Aspiring baseball and softball players are often prevented from achieving their dreams because their careers are derailed by arm injuries. While pitch counts, bands, and other preventative measures are well intentioned, they have not helped improve arm care rates. At KPI, we have partnered with Armcare.com to make the arm health process objective and tech based. We use arm sensors to measure the range of motion and strength levels of every pitcher at KPI. We create data baselines for each athlete and are able to adjust programming in real time based on the daily testing that pitchers perform. This approach has led to KPI experiencing incredibly low arm injury rates when compared to the general baseball population.
There is too much at stake for young and upcoming pitchers to leave their arm health to the opinions of a coach or trainer. At KPI we have systemized arm care to ensure the optimal health and peak performance is reached for the pitchers that train with us.
Proactive vs. Reactive
So much of the current environment for arm care is reactive… coaches think that using some prescribed pitch count means they are taking care of arms and then once a pitcher is overly sore or injured, then there is attention and a plan in place. Once a pitcher is experiencing severe soreness and symptoms of injury, it can often be too late. A proper arm care program should be proactive using a technology based system to track and monitor throwers and make decision BEFORE they get hurt. Our programs can be tailored to all positions and any athlete experiencing an arm injury or discomfort.
It is time for the baseball performance industry to move past the old way of doing things and start embracing technology to monitor and program arm health. Technology and data can tell us what really matters with arm health and each individual player can create a baseline for their own individualized routine by testing with armcare.com sensors.
The vast majority of arm injuries can be attributed to a lack of strength. Without strength, the arm cannot perform the throwing motion efficiently and the soft tissue will eventually start to breakdown, leaving the athlete at a higher risk of injury.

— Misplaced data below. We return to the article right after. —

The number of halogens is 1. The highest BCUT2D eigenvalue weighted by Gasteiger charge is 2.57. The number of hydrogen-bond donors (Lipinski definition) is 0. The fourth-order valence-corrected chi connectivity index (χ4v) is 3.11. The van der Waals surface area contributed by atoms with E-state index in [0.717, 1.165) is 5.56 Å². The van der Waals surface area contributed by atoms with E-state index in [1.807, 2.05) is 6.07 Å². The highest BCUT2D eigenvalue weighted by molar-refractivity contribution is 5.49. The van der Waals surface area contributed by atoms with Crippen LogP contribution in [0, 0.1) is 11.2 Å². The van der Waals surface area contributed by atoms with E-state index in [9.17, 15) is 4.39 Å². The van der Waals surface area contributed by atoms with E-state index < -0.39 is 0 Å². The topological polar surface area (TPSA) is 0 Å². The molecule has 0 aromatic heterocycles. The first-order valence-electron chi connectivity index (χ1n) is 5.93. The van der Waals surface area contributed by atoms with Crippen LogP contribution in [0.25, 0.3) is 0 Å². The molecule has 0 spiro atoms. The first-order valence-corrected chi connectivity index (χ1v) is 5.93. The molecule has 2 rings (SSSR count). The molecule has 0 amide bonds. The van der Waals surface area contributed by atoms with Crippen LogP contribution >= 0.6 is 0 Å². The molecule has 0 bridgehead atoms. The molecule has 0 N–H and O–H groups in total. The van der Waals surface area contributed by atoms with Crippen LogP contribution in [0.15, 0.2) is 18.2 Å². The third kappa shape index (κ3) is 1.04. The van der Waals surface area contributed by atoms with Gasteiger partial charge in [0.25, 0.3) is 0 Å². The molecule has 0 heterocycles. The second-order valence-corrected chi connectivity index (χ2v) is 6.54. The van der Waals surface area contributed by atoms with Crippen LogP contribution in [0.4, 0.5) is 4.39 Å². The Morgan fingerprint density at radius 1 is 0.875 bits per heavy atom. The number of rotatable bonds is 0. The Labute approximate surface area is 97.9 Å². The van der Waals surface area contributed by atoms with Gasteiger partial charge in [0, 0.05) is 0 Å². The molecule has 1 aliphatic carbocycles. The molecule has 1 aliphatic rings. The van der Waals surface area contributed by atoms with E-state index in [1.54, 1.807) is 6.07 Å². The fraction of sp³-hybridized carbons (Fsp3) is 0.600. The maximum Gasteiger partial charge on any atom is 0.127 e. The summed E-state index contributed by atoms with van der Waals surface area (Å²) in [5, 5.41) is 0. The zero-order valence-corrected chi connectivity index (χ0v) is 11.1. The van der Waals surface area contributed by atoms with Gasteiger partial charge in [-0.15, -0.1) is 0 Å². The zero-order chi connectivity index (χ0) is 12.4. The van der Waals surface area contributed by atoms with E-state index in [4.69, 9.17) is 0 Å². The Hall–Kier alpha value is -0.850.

Fatigue is one of the first signs of an athlete losing strength and breaking down. With constant testing and monitoring, athletes can determine their average strength levels and be able to evaluate in real time if they are fatigued. If an athlete tests and they are fatigued, we can quickly adjust their programming to avoid injury.
Recovery is one of the new frontiers of performance enhancement. Many pitchers do not recover properly and they are at a higher risk of injury if they throw while recovering. Using armcare.com sensors can allow us to test athletes that are recovering and be able to recognize instantly if the athlete is in a recovery stage and adjust their programming accordingly.
Players should dedicate about 20-30 minutes to their warm-up routine before picking up a ball to throw. Newer tools, such as plyo balls, can be used based on individualized needs. These balls are available at various weights and can build arm strength, improve connection work, or be used in arm path drills. Whether throwing is done with plyo balls or playing catch, a proper warm-up is essential.
Active Recovery Routines
The recovery aspect is as critical as the warm-up. Proper sleep and diet play the biggest roles in a good recovery for any athlete. Sleep is when the body and mind do all of their recovery, and a proper diet will supply the muscles, tendons, and bones with the right nutrients for healthy function. In addition to these two, more activation work to improve blood flow to the stressed area should be completed. We do not recommend using ice as part of a recovery routine.
Proper Preparation for the Season
The success of any in-season warm-up routine will depend on an athlete’s preparation for the season. A proper prep program should begin at least six to eight weeks before the spring season. As the weeks go by, repetition and volume should be added to the routine so that pitchers throw at high velocity and live batting practice for weeks before the start of the season. Most arm injuries happen within the first couple of months due to a lack of good pre-season preparation.